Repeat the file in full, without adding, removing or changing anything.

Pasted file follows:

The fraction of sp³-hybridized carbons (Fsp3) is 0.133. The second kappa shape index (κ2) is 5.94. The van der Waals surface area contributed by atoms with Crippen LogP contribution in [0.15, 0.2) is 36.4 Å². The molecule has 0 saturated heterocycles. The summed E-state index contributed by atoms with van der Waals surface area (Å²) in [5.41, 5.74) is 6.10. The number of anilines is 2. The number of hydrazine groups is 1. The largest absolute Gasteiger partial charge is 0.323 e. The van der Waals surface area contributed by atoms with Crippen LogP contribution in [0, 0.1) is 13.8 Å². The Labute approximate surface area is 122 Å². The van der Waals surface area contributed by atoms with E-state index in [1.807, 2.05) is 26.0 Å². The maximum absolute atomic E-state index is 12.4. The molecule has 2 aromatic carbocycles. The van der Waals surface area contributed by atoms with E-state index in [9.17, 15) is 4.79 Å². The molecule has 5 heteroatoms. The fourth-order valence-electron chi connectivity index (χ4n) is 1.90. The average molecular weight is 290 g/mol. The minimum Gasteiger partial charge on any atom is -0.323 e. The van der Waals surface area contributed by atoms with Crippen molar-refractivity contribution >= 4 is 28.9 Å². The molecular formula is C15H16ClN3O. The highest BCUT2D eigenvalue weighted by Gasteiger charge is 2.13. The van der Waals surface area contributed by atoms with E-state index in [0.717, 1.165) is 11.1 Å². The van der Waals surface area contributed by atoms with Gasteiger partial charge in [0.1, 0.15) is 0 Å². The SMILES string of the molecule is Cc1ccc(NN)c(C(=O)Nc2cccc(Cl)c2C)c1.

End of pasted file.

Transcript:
The fraction of sp³-hybridized carbons (Fsp3) is 0.133. The second kappa shape index (κ2) is 5.94. The van der Waals surface area contributed by atoms with Crippen LogP contribution in [0.15, 0.2) is 36.4 Å². The molecule has 0 saturated heterocycles. The summed E-state index contributed by atoms with van der Waals surface area (Å²) in [5.41, 5.74) is 6.10. The number of anilines is 2. The number of hydrazine groups is 1. The largest absolute Gasteiger partial charge is 0.323 e. The van der Waals surface area contributed by atoms with Crippen LogP contribution in [0, 0.1) is 13.8 Å². The Labute approximate surface area is 122 Å². The van der Waals surface area contributed by atoms with E-state index in [1.807, 2.05) is 26.0 Å². The maximum absolute atomic E-state index is 12.4. The molecule has 2 aromatic carbocycles. The van der Waals surface area contributed by atoms with E-state index in [9.17, 15) is 4.79 Å². The molecule has 5 heteroatoms. The fourth-order valence-electron chi connectivity index (χ4n) is 1.90. The average molecular weight is 290 g/mol. The minimum Gasteiger partial charge on any atom is -0.323 e. The van der Waals surface area contributed by atoms with Crippen molar-refractivity contribution >= 4 is 28.9 Å². The molecular formula is C15H16ClN3O. The highest BCUT2D eigenvalue weighted by Gasteiger charge is 2.13. The van der Waals surface area contributed by atoms with E-state index in [0.717, 1.165) is 11.1 Å². The van der Waals surface area contributed by atoms with Gasteiger partial charge in [0.1, 0.15) is 0 Å². The SMILES string of the molecule is Cc1ccc(NN)c(C(=O)Nc2cccc(Cl)c2C)c1.